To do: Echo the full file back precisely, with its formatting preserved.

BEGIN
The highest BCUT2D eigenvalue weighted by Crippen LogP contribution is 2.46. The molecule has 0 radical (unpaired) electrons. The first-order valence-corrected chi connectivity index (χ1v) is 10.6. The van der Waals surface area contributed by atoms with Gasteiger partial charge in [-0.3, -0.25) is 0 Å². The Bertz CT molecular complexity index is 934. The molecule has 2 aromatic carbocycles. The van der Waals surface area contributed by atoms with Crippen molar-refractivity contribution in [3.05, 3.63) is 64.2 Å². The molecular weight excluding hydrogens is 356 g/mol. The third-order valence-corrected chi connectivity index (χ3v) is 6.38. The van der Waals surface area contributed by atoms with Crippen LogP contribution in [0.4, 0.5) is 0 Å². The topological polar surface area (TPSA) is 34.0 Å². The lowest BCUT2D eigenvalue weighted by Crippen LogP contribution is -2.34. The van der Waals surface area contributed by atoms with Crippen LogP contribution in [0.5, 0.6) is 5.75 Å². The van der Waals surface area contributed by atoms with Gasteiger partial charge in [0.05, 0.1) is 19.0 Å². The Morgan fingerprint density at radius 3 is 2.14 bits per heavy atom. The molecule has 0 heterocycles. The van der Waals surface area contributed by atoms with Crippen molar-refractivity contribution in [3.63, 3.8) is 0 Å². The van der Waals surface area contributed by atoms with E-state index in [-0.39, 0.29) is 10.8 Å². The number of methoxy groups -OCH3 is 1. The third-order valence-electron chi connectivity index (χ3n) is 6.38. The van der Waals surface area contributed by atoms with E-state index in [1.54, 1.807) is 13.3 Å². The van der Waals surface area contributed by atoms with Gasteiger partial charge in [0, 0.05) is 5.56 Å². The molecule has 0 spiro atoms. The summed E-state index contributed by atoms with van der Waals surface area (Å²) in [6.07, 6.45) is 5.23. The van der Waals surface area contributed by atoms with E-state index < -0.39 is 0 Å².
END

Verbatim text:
The highest BCUT2D eigenvalue weighted by Crippen LogP contribution is 2.46. The molecule has 0 radical (unpaired) electrons. The first-order valence-corrected chi connectivity index (χ1v) is 10.6. The van der Waals surface area contributed by atoms with Gasteiger partial charge in [-0.3, -0.25) is 0 Å². The Bertz CT molecular complexity index is 934. The molecule has 2 aromatic carbocycles. The van der Waals surface area contributed by atoms with Crippen molar-refractivity contribution in [3.05, 3.63) is 64.2 Å². The molecular weight excluding hydrogens is 356 g/mol. The third-order valence-corrected chi connectivity index (χ3v) is 6.38. The van der Waals surface area contributed by atoms with Crippen LogP contribution in [0.4, 0.5) is 0 Å². The topological polar surface area (TPSA) is 34.0 Å². The lowest BCUT2D eigenvalue weighted by Crippen LogP contribution is -2.34. The van der Waals surface area contributed by atoms with Crippen LogP contribution in [0.5, 0.6) is 5.75 Å². The van der Waals surface area contributed by atoms with Gasteiger partial charge in [0.05, 0.1) is 19.0 Å². The Morgan fingerprint density at radius 3 is 2.14 bits per heavy atom. The molecule has 0 heterocycles. The van der Waals surface area contributed by atoms with Crippen molar-refractivity contribution in [3.63, 3.8) is 0 Å². The van der Waals surface area contributed by atoms with E-state index in [-0.39, 0.29) is 10.8 Å². The number of methoxy groups -OCH3 is 1. The third-order valence-electron chi connectivity index (χ3n) is 6.38. The van der Waals surface area contributed by atoms with E-state index in [1.54, 1.807) is 13.3 Å². The van der Waals surface area contributed by atoms with Gasteiger partial charge in [0, 0.05) is 5.56 Å². The molecule has 0 spiro atoms. The summed E-state index contributed by atoms with van der Waals surface area (Å²) in [6.07, 6.45) is 5.23. The van der Waals surface area contributed by atoms with E-state index < -0.39 is 0 Å².